And Jacob said unto his brethren, gather stones
Not to his sons, as the Targum of Jonathan and Jarchi; these would not be called brethren, and were not fit, being too young to be employed in gathering large stones, as these must be, to erect a monument with; rather his servants, whom he employed in keeping his sheep under him, and might so call them, as he did the shepherds of Haran, ( Genesis 29:4 ) ; and whom he could command to such service, and were most proper to be made use of in it; unless it can be thought the men Laban brought with him, whom Jacob before calls his brethren, ( Genesis 31:37 ) , are meant; and then the words must be understood as spoken, not in an authoritative way, but as a request or direction, which was complied with: and they took stones, and made an heap;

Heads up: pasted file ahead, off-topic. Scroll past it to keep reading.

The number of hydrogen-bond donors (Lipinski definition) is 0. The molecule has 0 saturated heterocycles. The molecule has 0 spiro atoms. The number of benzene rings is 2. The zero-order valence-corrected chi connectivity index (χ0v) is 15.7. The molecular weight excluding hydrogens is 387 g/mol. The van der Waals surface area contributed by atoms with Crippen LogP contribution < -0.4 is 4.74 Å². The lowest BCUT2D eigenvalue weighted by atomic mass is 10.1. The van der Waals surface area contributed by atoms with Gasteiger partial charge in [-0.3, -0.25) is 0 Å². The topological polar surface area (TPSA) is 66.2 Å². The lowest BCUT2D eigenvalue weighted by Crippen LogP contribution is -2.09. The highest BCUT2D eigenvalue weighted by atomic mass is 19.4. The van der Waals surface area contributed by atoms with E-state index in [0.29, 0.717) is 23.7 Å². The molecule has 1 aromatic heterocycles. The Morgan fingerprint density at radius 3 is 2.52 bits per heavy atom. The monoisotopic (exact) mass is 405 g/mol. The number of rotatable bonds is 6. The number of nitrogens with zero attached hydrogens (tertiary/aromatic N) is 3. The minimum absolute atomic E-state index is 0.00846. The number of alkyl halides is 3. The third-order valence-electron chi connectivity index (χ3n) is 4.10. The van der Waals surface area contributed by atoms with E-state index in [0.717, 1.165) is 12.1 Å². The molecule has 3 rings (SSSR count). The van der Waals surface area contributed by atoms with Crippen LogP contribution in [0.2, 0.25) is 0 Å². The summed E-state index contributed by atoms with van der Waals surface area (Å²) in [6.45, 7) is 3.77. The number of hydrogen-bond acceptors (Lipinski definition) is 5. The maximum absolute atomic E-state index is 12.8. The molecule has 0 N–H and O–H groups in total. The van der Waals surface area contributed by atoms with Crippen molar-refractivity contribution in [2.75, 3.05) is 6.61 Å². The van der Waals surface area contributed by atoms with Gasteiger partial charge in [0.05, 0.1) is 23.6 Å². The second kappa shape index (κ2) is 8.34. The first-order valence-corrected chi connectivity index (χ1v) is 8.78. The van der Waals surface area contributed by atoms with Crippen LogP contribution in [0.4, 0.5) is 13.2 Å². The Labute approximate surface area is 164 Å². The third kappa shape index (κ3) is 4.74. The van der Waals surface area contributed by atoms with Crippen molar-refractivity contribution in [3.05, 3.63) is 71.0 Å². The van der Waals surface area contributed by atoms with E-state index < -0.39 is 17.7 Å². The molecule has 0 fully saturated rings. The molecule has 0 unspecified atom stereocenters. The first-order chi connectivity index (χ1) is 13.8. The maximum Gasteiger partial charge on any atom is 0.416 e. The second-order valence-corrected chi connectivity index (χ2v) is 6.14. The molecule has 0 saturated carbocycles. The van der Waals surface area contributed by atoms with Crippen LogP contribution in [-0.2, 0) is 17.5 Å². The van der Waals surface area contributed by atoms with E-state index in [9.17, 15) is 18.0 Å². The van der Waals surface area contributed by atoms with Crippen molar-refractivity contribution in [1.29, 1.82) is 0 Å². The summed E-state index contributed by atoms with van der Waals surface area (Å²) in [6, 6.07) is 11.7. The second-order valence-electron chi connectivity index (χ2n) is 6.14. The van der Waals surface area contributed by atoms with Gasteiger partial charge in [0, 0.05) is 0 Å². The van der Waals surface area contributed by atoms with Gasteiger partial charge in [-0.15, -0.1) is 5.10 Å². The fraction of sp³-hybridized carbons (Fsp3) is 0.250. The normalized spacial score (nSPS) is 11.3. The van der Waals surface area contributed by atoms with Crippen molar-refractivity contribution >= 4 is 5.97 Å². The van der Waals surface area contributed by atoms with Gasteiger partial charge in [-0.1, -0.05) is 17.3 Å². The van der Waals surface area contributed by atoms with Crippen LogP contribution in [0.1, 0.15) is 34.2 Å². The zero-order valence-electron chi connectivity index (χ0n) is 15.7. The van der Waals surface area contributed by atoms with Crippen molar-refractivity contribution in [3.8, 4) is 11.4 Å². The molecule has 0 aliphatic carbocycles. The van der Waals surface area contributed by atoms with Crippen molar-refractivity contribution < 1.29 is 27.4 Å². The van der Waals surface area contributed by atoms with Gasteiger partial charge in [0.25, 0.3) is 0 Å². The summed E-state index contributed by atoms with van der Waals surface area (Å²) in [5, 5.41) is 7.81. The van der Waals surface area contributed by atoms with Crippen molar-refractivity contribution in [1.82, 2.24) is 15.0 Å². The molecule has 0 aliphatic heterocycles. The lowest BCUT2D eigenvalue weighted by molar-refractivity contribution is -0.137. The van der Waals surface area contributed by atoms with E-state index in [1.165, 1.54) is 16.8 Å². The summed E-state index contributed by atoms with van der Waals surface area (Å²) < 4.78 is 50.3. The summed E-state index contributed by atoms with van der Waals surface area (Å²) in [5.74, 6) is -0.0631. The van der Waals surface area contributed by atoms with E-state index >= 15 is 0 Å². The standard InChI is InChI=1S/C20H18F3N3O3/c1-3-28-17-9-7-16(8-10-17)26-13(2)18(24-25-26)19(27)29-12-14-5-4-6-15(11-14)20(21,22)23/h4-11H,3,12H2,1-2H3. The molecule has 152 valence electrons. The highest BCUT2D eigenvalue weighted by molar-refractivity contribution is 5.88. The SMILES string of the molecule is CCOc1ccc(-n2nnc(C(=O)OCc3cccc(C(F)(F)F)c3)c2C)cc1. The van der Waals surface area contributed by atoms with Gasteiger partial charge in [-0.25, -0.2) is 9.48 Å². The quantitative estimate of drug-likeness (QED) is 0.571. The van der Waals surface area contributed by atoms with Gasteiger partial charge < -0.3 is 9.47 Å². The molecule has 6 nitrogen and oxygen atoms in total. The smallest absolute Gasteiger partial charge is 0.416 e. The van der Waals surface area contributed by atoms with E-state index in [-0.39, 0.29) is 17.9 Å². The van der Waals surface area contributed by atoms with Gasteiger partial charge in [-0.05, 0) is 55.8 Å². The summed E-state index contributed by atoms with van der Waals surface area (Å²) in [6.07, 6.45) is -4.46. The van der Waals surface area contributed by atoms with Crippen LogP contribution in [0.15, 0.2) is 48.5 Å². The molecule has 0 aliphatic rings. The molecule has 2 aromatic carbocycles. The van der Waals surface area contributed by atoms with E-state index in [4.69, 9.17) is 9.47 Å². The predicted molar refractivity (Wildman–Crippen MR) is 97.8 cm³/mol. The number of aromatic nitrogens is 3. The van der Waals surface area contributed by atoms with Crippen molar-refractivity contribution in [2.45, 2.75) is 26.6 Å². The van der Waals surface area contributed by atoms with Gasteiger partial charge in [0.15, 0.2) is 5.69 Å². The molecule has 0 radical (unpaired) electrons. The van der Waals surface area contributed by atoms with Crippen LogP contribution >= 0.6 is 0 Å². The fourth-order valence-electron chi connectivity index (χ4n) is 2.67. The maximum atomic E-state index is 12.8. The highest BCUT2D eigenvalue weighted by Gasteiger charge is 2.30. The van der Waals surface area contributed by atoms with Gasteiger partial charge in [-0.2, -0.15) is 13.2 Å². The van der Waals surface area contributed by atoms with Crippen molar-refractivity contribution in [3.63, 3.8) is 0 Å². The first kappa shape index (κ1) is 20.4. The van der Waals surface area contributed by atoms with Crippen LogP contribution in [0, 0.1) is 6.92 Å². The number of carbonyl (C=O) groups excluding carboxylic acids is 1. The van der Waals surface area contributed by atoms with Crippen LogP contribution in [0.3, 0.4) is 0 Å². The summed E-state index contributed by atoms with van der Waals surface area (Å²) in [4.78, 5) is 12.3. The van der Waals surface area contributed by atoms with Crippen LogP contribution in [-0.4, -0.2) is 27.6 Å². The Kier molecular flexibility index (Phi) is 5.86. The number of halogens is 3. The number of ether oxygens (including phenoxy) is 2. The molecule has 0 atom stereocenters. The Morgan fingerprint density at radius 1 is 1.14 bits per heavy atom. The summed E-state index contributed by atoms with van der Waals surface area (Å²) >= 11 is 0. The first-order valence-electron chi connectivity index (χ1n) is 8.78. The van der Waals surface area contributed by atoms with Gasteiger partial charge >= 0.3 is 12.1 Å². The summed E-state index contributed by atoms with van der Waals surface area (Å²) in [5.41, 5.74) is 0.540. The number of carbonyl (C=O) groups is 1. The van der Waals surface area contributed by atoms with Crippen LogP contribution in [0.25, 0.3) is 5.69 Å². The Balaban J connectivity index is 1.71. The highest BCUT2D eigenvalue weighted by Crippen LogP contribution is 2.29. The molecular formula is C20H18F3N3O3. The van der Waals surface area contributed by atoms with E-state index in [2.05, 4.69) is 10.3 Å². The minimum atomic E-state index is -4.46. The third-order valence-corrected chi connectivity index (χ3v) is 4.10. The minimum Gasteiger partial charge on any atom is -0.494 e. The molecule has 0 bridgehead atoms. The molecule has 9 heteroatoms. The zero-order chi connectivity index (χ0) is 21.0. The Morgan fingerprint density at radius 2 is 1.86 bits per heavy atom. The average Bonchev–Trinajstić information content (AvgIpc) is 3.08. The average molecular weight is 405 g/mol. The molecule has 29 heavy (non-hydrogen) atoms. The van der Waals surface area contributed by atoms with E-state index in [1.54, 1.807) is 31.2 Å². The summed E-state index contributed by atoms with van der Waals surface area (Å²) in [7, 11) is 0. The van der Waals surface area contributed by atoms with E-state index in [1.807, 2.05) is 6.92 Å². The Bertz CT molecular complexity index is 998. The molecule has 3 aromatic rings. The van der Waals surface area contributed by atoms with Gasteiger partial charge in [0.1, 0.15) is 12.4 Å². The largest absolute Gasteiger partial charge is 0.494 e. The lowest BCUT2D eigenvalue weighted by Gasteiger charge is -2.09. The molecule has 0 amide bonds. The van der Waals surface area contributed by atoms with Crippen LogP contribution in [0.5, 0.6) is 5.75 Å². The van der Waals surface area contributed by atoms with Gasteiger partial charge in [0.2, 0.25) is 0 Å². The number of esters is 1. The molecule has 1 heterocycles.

they fetched stones that lay about here and there, and laid them in order one upon another, and so made an heap of them: and they did eat there upon the heap;
they made it like a table, and set their food on it, and ate off of it; or they "ate by" it F15, it being usual in making covenants to make a feast, at least to eat and drink together, in token of friendship and good will. The Chinese F16 call friendship that is most firm and stable, and not to be rescinded, "stony friendship": whether from a like custom with this does not appear.
F15 (le) "apud", "juxta", "prope"; see Nold. Concord. Part. Heb. p. 691.
F16 Martin. Hist. Sinic. p. 178.